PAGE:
from Photoplay Magazine
Movies Is Movies
by Ellis Parker Butler
A few days ago a producer bought the motion picture rights of one of my novels -- the one called "The Jack Knife Man" -- and paid $13,000 for it, all in real money. For this reason I become, in one jump, an important authority on motion pictures, and know all about them, and must be consulted by anyone who wants to know the truth about the motion picture situation.
As nearly as I have been able to figure it out, from a lifelong study of the motion picture situation --
to which I have given over a week of my time -- I can say that the outlook is bright. It is brighter than I have ever known it to be. The producers seem to be buying better material from better authors now than they did a day or two before they bought "The Jack Knife Man." This desire to procure the very best is a hopeful sign, and shows that some producers are eager to better the quality of the films offered to the public. I may say, here, that if any other producers want to go into the film bettering business I have still a couple of novels to dispose of on or about the same terms, and I believe they will do some of the best bettering on record.
While I am not yet the highest possible authority on motion pictures, not yet having applied for a divorce, I do feel competent to state in the strongest possible terms that I see a hopeful tendency in the willingness of the producers to use larger type in announcing the name of the author on the screen.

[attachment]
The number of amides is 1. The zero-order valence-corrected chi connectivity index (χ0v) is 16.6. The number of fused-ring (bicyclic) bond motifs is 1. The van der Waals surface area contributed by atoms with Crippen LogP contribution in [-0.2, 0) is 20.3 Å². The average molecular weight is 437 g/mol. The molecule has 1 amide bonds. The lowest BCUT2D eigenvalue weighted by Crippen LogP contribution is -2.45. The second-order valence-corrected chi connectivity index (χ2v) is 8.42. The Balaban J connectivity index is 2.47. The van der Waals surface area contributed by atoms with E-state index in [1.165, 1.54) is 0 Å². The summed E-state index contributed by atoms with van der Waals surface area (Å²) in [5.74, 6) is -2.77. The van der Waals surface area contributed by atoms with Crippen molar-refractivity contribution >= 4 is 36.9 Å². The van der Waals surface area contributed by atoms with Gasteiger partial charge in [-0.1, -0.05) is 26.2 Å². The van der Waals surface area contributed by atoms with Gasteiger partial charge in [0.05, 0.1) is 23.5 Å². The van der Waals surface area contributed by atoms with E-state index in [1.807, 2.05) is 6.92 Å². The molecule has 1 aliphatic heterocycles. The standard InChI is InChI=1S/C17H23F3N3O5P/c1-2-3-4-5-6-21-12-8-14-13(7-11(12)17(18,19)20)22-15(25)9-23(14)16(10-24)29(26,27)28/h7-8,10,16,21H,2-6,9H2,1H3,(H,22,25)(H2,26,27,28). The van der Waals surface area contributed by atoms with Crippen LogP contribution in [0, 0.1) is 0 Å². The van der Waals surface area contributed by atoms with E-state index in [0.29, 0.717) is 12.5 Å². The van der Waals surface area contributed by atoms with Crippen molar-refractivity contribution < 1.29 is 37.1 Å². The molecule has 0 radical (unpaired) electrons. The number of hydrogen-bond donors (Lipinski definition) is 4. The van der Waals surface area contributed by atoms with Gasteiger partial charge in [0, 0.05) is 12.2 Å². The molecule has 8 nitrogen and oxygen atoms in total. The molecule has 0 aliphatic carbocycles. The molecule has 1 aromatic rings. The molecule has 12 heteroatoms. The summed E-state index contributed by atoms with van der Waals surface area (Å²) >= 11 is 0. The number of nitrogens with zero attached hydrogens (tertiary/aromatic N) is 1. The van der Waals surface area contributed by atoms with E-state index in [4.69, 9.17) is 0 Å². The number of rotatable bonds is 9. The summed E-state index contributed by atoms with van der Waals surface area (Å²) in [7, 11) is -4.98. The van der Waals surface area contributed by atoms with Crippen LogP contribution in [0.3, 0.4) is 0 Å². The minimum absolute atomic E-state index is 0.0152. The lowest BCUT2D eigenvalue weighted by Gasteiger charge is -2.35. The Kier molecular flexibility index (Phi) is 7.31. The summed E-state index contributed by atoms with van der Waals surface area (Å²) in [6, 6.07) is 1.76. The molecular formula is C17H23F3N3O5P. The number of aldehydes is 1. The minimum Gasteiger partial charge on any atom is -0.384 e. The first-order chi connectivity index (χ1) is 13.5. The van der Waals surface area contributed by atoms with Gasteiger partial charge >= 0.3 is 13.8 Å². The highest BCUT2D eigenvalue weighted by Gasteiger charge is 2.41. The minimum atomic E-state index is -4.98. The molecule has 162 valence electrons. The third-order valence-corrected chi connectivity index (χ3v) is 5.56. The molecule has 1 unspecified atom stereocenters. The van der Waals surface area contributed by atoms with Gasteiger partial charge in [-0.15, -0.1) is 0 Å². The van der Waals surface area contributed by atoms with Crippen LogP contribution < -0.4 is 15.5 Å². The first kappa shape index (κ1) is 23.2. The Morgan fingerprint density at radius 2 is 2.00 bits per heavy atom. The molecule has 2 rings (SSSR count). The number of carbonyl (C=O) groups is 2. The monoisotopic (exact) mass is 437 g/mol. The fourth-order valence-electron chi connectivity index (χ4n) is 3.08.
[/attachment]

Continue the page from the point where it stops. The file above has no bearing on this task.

A prominent author said to me the other day: "The motion picture is not yet what it should be, but it is getting better all the time. I was paid twelve thousand dollars more for my last novel than I ever received before. This shows that producers are more artistic than they used to be. In addition to this, in filming my novel, greater care was taken in adhering to the eternal verities. In the Alaskan scenes from my novel I observed only three palm trees and two wads of cactus, and in the close up of my suffering heroine the glycerin tears were only as large as prunes, and not as big as cantaloupes, as they have sometimes been."
"Did the producer stick close to the text of your novel?" I asked.
"Very close," be replied. "And that is another sign of improved artistry. The changes made were very slight. Of course, my novel was the story of the love of an old man in the county poor house for an old lady in the Old Ladies' Home, in Cornstalk County, Kansas, and that had to be changed a little. They changed the old pauper hero into a young aviator just home from France, and changed the old lady heroine into the daughter of an Alaskan gold digger, but that was of slight consequence. I could not object to that. And Alaska does film better than Kansas, especially when it has to be filmed at Los Angeles. The country around Los Angeles is not a bit like Kansas.
"Is it like Alaska?" I asked.
"Except for the palms and cactus, it might be like it, if the resemblance was more apparent," he replied.
But how about changing your old lady heroine into a young girl? Wasn't that rather difficult?" I asked.